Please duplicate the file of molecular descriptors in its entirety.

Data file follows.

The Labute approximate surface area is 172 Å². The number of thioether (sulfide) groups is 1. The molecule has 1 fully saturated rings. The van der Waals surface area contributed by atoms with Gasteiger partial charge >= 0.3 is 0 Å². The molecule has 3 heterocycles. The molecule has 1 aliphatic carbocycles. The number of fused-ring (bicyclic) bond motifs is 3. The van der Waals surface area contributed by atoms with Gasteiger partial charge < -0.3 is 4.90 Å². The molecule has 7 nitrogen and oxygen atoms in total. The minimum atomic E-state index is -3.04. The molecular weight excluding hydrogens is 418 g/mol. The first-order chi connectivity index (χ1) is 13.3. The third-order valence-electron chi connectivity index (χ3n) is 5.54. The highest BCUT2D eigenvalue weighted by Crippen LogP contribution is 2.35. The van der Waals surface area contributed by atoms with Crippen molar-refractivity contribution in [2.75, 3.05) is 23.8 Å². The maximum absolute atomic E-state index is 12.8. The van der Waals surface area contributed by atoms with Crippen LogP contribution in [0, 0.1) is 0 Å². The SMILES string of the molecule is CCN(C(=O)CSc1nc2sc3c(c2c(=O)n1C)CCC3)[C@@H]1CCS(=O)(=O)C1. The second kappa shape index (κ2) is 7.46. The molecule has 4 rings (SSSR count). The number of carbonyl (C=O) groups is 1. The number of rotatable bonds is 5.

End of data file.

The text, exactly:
The Labute approximate surface area is 172 Å². The number of thioether (sulfide) groups is 1. The molecule has 1 fully saturated rings. The van der Waals surface area contributed by atoms with Gasteiger partial charge >= 0.3 is 0 Å². The molecule has 3 heterocycles. The molecule has 1 aliphatic carbocycles. The number of fused-ring (bicyclic) bond motifs is 3. The van der Waals surface area contributed by atoms with Gasteiger partial charge < -0.3 is 4.90 Å². The molecule has 7 nitrogen and oxygen atoms in total. The minimum atomic E-state index is -3.04. The molecular weight excluding hydrogens is 418 g/mol. The first-order chi connectivity index (χ1) is 13.3. The third-order valence-electron chi connectivity index (χ3n) is 5.54. The highest BCUT2D eigenvalue weighted by Crippen LogP contribution is 2.35. The van der Waals surface area contributed by atoms with Crippen molar-refractivity contribution in [2.75, 3.05) is 23.8 Å². The maximum absolute atomic E-state index is 12.8. The van der Waals surface area contributed by atoms with Crippen LogP contribution in [0, 0.1) is 0 Å². The SMILES string of the molecule is CCN(C(=O)CSc1nc2sc3c(c2c(=O)n1C)CCC3)[C@@H]1CCS(=O)(=O)C1. The second kappa shape index (κ2) is 7.46. The molecule has 4 rings (SSSR count). The number of carbonyl (C=O) groups is 1. The number of rotatable bonds is 5.